- Three 3-ring binders were tested for the presence of phthalates. A Jot-brand blue binder from Dollar Tree tested positive and contained 240,000 parts per million (ppm) DEHP (diethylhexyl phthalate), and 8,000 ppm DINP (diisononyl phthalate). Studies have linked phthalates to endocrine disruption, asthma, childhood obesity and lower IQ scores. In fact, the Washington Post reported on a study that linked phthalates and endocrine disruptors to a 6 point drop in IQ in children whose mothers were exposed to phthalates during pregnancy And just as concerning, some phthalates are considered obesogens which means they can cause you to gain weight regardless of your diet and exercise routine. The Journal of Cellular Biochemistry also published a study that shows phthalates can induce DNA damage that leads to bone cell death in mouse cells which would have obvious negative affects on bone formation, remodeling, and long-term bone health in humans.
- Two types of dry-erase markers were tested for the presence of BTEX compounds, both with positive results. The Board Dudes 6 magnetic dry erase markers and EXPO dry-erase markers with scented ink tested positive for a combination of benzene, toluene, ethylbenzene and xylene. BTEX compounds are one of the main categories of chemicals formed in the manufacturing of household plastics (think plastic cooking utensils), and it contains a mix of chemicals including hazardous phthalates. Also known carcinogens, and it’s been shown that rates of non-Hodkin lymphoma are higher around factories that release benzene. BTEX exposure can also come from car exhaust, gasoline fumes, tobacco smoke, paint products, nail polish and is responsible for endocrine disruption and sexual disruption, liver and kidney malfunction and immune system impairment.
It’s also important to note that two water bottles reviewed by the Consumer Product Safety Commission (CPSC) have been recalled for high levels of lead: Base Brands Children’s Reduce Hydro Pro Furry Friends water bottle, sold at Costco and Amazon, and GSI Outdoors Children’s Water Bottles, sold at L.L. Bean. Fortunately, the two water bottles tested by the U.S. PIRG were both negative for the presence of lead.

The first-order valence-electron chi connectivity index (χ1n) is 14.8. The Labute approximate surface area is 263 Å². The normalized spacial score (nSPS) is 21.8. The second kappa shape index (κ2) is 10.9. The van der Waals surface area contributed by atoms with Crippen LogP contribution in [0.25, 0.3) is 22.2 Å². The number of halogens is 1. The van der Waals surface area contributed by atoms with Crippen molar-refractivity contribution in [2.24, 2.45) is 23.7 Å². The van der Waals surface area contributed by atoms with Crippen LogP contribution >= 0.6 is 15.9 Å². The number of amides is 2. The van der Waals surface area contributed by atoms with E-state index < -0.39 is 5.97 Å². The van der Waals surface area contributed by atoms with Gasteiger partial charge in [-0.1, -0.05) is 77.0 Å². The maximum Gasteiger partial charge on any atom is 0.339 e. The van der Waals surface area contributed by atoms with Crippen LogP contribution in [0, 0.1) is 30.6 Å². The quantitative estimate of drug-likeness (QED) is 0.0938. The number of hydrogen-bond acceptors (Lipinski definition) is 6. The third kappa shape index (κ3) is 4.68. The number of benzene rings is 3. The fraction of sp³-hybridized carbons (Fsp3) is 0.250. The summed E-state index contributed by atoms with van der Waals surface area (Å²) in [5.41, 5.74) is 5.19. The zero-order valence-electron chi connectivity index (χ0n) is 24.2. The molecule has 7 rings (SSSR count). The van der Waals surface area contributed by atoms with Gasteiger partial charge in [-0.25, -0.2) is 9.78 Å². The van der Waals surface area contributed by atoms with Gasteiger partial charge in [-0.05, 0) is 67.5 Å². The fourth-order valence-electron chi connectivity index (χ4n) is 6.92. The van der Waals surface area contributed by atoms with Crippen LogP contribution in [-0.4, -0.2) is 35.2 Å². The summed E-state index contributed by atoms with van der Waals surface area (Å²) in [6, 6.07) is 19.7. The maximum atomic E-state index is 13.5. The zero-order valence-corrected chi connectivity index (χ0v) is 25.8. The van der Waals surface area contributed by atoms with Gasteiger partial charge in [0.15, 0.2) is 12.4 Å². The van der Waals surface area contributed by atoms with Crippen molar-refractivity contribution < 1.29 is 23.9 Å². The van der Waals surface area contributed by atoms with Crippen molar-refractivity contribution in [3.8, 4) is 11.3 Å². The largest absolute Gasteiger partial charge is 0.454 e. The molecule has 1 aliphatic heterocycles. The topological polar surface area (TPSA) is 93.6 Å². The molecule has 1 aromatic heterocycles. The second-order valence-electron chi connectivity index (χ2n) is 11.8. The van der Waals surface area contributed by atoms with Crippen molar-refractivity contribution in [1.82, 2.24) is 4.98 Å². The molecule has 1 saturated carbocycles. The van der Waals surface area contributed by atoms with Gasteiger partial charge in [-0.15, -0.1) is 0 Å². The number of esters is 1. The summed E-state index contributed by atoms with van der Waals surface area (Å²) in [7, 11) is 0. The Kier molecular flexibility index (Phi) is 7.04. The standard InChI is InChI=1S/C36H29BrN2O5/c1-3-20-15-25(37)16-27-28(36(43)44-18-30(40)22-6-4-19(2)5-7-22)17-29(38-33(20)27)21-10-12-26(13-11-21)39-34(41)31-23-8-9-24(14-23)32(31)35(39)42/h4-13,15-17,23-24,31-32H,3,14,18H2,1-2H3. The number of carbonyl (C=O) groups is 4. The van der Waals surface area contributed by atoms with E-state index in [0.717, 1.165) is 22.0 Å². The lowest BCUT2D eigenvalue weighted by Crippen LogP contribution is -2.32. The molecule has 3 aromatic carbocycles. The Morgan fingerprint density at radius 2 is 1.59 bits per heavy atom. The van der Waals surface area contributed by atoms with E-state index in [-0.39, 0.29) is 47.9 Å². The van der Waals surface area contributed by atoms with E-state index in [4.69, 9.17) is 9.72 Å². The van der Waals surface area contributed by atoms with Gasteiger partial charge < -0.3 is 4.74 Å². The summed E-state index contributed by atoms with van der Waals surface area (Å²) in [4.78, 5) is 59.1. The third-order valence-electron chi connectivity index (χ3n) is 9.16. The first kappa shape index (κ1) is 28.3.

Steps to Fixing the Problem of Dangerous School Supplies
It’s jarring to realize that something as innocuous as school supplies, things our kids use all the time, are tainted with seriously toxic chemicals and ingredients. But at the same time, we’re lucky to have this information because with information comes empowerment, and we can use this to our advantage and to demand change.
- Demand that brands and retailers address the products that tested positive for dangerous chemicals.
- Dollar Tree (877.530.8733) and Playskool (800.752.9755) need to recall the asbestos-tainted crayons and remove them from store shelves.
- Dollar Tree and Jot need to recall the 3-ring binder that contained high levels of phthalates and remove them from store shelves.
- The Board Dudes (800.524.8697) and Amazon (888.280.4331) need to recall the dry-erase markers that contain BTEX compounds and remove them from store shelves.
- EXPO (800.346.3278) needs to recall the dry-erase markers that contain BTEX compounds and remove them from store shelves.
- Policymakers should maintain the CPSC’s funding and authorities to protect the public and mandate the CPSC to regularly test more children’s products for toxic chemicals.
- Parents and teachers should look for the AP label posted on items by the Art & Creative Materials Institute (“ACMI”). For items not certified by the ACMI, parents should look for a manufacturer’s label certifying that the product meets CPSC guidelines for children.
- Parents should demand that manufacturers without a label start carrying a label, and that the products meet the safety guidelines.